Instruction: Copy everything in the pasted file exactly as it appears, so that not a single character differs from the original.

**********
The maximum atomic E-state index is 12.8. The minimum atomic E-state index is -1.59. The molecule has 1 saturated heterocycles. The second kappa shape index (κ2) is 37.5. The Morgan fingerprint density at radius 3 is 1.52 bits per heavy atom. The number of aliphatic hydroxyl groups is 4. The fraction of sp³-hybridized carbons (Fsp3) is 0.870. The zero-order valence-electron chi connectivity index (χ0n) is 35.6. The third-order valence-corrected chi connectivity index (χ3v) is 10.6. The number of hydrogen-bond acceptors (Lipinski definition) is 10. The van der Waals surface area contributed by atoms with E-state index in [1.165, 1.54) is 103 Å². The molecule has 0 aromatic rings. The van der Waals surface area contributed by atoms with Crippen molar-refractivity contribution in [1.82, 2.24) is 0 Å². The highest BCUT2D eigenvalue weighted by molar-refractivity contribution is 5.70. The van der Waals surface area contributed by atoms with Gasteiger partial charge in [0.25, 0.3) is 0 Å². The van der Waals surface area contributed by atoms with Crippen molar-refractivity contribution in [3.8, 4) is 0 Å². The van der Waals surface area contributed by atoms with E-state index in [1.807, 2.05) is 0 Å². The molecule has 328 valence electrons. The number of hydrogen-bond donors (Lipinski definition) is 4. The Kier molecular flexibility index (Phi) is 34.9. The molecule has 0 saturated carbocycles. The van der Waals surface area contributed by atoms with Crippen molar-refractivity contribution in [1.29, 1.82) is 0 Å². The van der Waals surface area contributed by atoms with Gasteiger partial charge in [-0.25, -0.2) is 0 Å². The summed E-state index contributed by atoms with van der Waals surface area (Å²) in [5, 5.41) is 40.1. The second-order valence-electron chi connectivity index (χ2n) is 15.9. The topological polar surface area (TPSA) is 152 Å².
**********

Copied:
The maximum atomic E-state index is 12.8. The minimum atomic E-state index is -1.59. The molecule has 1 saturated heterocycles. The second kappa shape index (κ2) is 37.5. The Morgan fingerprint density at radius 3 is 1.52 bits per heavy atom. The number of aliphatic hydroxyl groups is 4. The fraction of sp³-hybridized carbons (Fsp3) is 0.870. The zero-order valence-electron chi connectivity index (χ0n) is 35.6. The third-order valence-corrected chi connectivity index (χ3v) is 10.6. The number of hydrogen-bond acceptors (Lipinski definition) is 10. The van der Waals surface area contributed by atoms with E-state index in [1.165, 1.54) is 103 Å². The molecule has 0 aromatic rings. The van der Waals surface area contributed by atoms with Crippen molar-refractivity contribution in [1.82, 2.24) is 0 Å². The highest BCUT2D eigenvalue weighted by molar-refractivity contribution is 5.70. The van der Waals surface area contributed by atoms with Gasteiger partial charge in [0.25, 0.3) is 0 Å². The van der Waals surface area contributed by atoms with Crippen molar-refractivity contribution in [3.8, 4) is 0 Å². The van der Waals surface area contributed by atoms with E-state index in [1.807, 2.05) is 0 Å². The molecule has 328 valence electrons. The number of hydrogen-bond donors (Lipinski definition) is 4. The Kier molecular flexibility index (Phi) is 34.9. The molecule has 0 saturated carbocycles. The van der Waals surface area contributed by atoms with Crippen molar-refractivity contribution in [1.29, 1.82) is 0 Å². The van der Waals surface area contributed by atoms with Gasteiger partial charge in [-0.25, -0.2) is 0 Å². The summed E-state index contributed by atoms with van der Waals surface area (Å²) in [5, 5.41) is 40.1. The second-order valence-electron chi connectivity index (χ2n) is 15.9. The topological polar surface area (TPSA) is 152 Å².